Attachment & locomotion
  black dot
Research study 1
 

photograph of feather star Florometra serratissima close view of cirridrawing of ossicle construction of cirrus of feather star Florometra serratissima courtesy Holland & Grimmer 1981 Cell Tissue Res 214: 207Stalkless crinoids such as Florometra serratissima anchor to the substratum using flexible cirri.  The cirri are jointed and can slowly bend and straighten. An individual can slowly move about its habitat by crawling on its cirri. There are several theories on how the cirri contract, including use of muscles, hydrostatics, ligament elasticity, and ligament contractility. No muscle cells are visible with a light microscope and there is no strong evidence to support the other ideas.  However, electron-microscopical studies in southern California on Florometra and other stalkless species (from Japan and Europe) suggest that the bending may owe to contraction of nano-filaments in the cytoplasm of epidermal cells surrounding each cirrus.  The contraction is thought to be antagonised by ligaments joining adjacent ossicles, and it is the elastic energy in these that is thought to straighten the cirrus. The authors conjecture that a cirrus is able to be locked in a rigid state by neurosecretory changes in the protein rubber of the ligaments.  Holland & Grimmer 1981 Cell Tissue Res 214: 207.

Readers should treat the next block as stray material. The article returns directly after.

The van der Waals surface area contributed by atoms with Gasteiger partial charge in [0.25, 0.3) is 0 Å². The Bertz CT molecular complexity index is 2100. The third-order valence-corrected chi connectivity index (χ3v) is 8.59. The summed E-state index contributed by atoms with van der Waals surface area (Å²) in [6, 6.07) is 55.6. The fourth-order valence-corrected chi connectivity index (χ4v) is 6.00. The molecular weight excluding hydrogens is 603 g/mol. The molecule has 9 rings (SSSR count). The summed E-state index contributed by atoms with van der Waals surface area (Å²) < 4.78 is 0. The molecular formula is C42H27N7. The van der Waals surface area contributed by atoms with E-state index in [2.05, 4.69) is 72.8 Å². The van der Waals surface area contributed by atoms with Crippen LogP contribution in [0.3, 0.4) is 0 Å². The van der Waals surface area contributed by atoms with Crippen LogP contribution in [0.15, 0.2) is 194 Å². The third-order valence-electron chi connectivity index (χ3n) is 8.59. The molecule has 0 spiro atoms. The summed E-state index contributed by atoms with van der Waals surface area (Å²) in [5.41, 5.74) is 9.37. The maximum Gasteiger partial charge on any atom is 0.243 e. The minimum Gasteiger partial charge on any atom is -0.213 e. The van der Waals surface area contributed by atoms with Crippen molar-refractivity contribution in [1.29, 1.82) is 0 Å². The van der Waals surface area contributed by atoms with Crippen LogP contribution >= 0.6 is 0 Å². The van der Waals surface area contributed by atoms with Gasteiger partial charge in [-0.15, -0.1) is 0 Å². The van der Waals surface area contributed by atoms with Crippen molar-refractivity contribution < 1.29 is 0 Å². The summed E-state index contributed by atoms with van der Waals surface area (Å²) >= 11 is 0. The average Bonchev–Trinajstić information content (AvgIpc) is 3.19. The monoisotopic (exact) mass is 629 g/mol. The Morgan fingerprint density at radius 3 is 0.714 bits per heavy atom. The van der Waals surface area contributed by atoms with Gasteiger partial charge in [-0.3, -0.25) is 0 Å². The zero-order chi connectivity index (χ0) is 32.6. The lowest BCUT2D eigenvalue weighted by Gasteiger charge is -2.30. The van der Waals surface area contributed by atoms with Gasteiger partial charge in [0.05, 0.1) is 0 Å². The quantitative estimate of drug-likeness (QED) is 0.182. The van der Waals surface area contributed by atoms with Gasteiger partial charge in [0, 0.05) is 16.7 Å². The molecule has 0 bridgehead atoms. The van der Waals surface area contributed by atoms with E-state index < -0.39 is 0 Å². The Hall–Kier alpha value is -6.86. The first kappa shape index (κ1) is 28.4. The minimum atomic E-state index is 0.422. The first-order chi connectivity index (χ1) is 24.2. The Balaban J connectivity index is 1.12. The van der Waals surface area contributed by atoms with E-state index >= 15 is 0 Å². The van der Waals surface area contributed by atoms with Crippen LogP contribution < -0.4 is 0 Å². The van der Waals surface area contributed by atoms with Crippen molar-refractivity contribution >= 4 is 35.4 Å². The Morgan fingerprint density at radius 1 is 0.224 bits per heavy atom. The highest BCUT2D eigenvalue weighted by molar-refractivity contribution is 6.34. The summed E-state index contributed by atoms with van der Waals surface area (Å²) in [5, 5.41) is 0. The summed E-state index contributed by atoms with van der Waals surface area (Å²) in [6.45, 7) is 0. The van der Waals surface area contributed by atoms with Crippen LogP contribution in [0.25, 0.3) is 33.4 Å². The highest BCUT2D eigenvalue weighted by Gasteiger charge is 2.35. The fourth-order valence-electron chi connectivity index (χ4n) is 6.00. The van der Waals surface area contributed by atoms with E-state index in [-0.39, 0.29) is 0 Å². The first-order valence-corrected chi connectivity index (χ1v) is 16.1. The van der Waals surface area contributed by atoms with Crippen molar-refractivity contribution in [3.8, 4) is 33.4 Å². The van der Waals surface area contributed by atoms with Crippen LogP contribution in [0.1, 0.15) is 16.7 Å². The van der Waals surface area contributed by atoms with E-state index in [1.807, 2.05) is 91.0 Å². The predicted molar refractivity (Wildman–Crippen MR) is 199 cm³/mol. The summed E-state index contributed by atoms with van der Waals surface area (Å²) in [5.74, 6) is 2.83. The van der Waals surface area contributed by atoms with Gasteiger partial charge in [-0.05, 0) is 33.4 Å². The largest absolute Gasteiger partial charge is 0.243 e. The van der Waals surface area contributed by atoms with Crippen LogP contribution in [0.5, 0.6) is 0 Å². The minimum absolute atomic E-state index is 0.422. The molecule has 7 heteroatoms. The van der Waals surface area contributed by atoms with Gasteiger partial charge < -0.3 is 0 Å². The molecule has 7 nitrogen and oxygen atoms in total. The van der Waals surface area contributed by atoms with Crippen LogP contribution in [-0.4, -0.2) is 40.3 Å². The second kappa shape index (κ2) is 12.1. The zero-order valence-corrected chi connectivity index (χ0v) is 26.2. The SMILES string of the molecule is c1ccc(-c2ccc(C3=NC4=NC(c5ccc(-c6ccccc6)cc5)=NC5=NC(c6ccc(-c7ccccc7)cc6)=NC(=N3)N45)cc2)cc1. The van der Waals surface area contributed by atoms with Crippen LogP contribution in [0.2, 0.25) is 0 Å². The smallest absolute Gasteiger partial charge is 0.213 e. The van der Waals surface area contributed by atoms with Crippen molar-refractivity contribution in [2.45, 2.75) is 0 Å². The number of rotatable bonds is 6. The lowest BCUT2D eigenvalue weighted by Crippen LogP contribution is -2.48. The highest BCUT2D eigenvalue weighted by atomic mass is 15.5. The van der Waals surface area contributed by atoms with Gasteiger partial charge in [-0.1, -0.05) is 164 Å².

NOTE  of roughly 650 extant crinoids, about 570 (88%) are stalkless

 

black dot
Research study 2

 

photograph of feather star Florometra serratissima ready to swimFlorometra serratissima is the only swimming species of crinoid on the west coast of North America.  It swims by graceful undulation of its arms in 2 sets of five, each set moving alternately.  While half the arms effect the power stroke, the other half are in recovery.  During the power stroke the arms extend out maximally for greatest frictional resistance, while during the recovery stroke they bend inwards to minimise resistance.

 

 

Florometra ready to swim 0.3X

 

 

Florometra just after take-off 1X

  black dot
 

CLICK HERE to see a video of a Florometra serratissima swimming.

NOTE the video replays automatically

  black dot
  RETURN TO TOP